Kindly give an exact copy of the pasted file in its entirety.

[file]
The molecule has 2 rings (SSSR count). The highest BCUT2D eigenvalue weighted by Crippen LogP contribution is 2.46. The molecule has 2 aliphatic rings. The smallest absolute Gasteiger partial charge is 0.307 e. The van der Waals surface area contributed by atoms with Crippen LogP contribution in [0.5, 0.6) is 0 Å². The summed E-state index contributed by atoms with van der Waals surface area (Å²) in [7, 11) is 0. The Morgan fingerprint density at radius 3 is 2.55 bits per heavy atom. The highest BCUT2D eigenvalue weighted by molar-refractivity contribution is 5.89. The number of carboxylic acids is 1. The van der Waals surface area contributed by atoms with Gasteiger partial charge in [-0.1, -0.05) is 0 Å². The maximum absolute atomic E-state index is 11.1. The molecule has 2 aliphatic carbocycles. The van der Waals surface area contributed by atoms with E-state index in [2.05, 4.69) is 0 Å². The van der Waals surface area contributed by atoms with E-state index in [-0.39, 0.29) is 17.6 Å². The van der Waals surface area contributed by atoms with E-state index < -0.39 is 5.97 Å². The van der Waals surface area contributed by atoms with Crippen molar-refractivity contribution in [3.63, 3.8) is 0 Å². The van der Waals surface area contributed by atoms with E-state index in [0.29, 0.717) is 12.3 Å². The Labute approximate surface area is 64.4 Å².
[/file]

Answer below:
The molecule has 2 rings (SSSR count). The highest BCUT2D eigenvalue weighted by Crippen LogP contribution is 2.46. The molecule has 2 aliphatic rings. The smallest absolute Gasteiger partial charge is 0.307 e. The van der Waals surface area contributed by atoms with Crippen LogP contribution in [0.5, 0.6) is 0 Å². The summed E-state index contributed by atoms with van der Waals surface area (Å²) in [7, 11) is 0. The Morgan fingerprint density at radius 3 is 2.55 bits per heavy atom. The highest BCUT2D eigenvalue weighted by molar-refractivity contribution is 5.89. The number of carboxylic acids is 1. The van der Waals surface area contributed by atoms with Gasteiger partial charge in [-0.1, -0.05) is 0 Å². The maximum absolute atomic E-state index is 11.1. The molecule has 2 aliphatic carbocycles. The van der Waals surface area contributed by atoms with E-state index in [2.05, 4.69) is 0 Å². The van der Waals surface area contributed by atoms with E-state index in [-0.39, 0.29) is 17.6 Å². The van der Waals surface area contributed by atoms with E-state index < -0.39 is 5.97 Å². The van der Waals surface area contributed by atoms with Crippen molar-refractivity contribution in [3.63, 3.8) is 0 Å². The van der Waals surface area contributed by atoms with E-state index in [0.29, 0.717) is 12.3 Å². The Labute approximate surface area is 64.4 Å².